Looking at the global temperatures in December to date, we can actually see a lot of colder than normal temperatures in the Polar and sub-polar region, north of the 60N latitude. The exception is of course Greenland area, with strong high-pressure systems. A warm anomaly is also across the United States, contrasting the much colder temperatures up in Canada.


Looking closer at December to date over North America, we can see the strong warm anomalies across much of the United States. The strongest anomalies are found in the south-central states, reducing greatly towards the northern border. Cold air in western Canada was a regular source of cold fronts for the northwestern United States.

Taking a look at the entire 2021, we see an interesting picture. Most of the United States and Canada were warmer than normal. The strongest cold anomalies were found over northeastern Asia and Alaska. Australia was mostly colder than normal and of course the equatorial Pacific Ocean, both due to the La Nina. Europe was mainly neutral overall.


Globally, 2021 was not competing for the warmest year on record. The graph below shows the temperature anomaly progression for the entire world. At the beginning of the year, we were actually observing near-normal temperatures in the global average. Into the second half, the temperature anomalies began rising, but on the yearly scale remained below 2020.


The temperature drop-off from 2020 into 2021 can also be contributed to the La Nina event, which we now know well, has an impact on global weather patterns.


Looking at the latest forecast for the end of the month, we can notice a very chaotic pressure pattern. A powerful high-pressure system is in the North Pacific, as we discussed earlier above. We also have higher pressure over Greenland and western Europe. A special pattern is over the United States, with a low-pressure system over the western half, bringing colder air into the western United States.


Over North America, we can see a strong weather contrast. Much colder than normal temperatures will be present over southwestern Canada, also cover over most of the western United States. At the same time, unseasonably warm weather is expanding over the southern and eastern United States.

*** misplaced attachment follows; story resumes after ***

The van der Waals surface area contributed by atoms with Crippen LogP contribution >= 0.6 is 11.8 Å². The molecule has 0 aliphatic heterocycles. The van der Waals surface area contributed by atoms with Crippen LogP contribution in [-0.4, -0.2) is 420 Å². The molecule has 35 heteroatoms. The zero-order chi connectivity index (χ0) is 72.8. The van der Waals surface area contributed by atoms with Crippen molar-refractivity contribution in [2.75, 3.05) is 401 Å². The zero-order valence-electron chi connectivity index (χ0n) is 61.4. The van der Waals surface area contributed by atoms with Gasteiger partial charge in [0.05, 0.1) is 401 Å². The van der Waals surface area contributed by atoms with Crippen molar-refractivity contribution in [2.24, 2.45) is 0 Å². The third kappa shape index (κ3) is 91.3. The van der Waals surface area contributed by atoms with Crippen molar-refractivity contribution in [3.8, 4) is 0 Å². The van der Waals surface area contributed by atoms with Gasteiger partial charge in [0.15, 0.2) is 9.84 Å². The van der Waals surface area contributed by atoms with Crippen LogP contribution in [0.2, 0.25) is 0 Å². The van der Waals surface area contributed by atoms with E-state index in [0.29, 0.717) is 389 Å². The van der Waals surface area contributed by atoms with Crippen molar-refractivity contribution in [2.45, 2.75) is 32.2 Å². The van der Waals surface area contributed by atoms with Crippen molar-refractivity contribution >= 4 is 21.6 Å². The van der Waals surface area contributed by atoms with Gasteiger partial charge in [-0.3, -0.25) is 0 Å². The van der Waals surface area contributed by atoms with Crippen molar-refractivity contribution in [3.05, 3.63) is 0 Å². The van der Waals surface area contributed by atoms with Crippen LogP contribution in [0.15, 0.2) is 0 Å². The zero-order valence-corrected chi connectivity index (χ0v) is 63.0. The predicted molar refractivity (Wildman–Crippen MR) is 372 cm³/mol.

Going into early January, we are going to see an evolution of the North Pacific pattern. The strong high-pressure area will expand from the North Pacific into the Arctic Circle. Connecting with the high-pressure over the Greenland area, It will further strengthen the low-pressure area over western Canada and the western United States, sending it across the country, with the colder air.


The temperature forecast below shows the colder air anomalies confined to western Canada, as was the case for the past days/weeks. The low-pressure area over the western United States will bring down colder than normal air into most of the western and southwestern parts of the country. Thanks to the transition of the lower pressure system, the colder anomalies will extend over the midwest into the northeast.


Looking at the 7-day forecast mean, we can see the strong cold air anomalies over the northwestern United States. Also note the much warmer than normal temperatures over the southeast, creating the perfect weather opposition.


Taking a more detailed look, we do however see the colder than normal conditions transitioning over much of the United States behind a strong cold front. It will enter from the northwest, going across the entire country and then moving out into the Atlantic.


We are already preparing a more detailed article about this strong cold air outbreak event, so stay tuned.


Going into the mid-January period, the pattern persists. Strong blocking high pressure remains over the Aleutians, a classical La Nina, and the MJO phase 7 response. But it is also expanding into the Arctic Circle, keeping the main low-pressure core over Canada and the Northern United States. Ridging remains over the southeastern United States.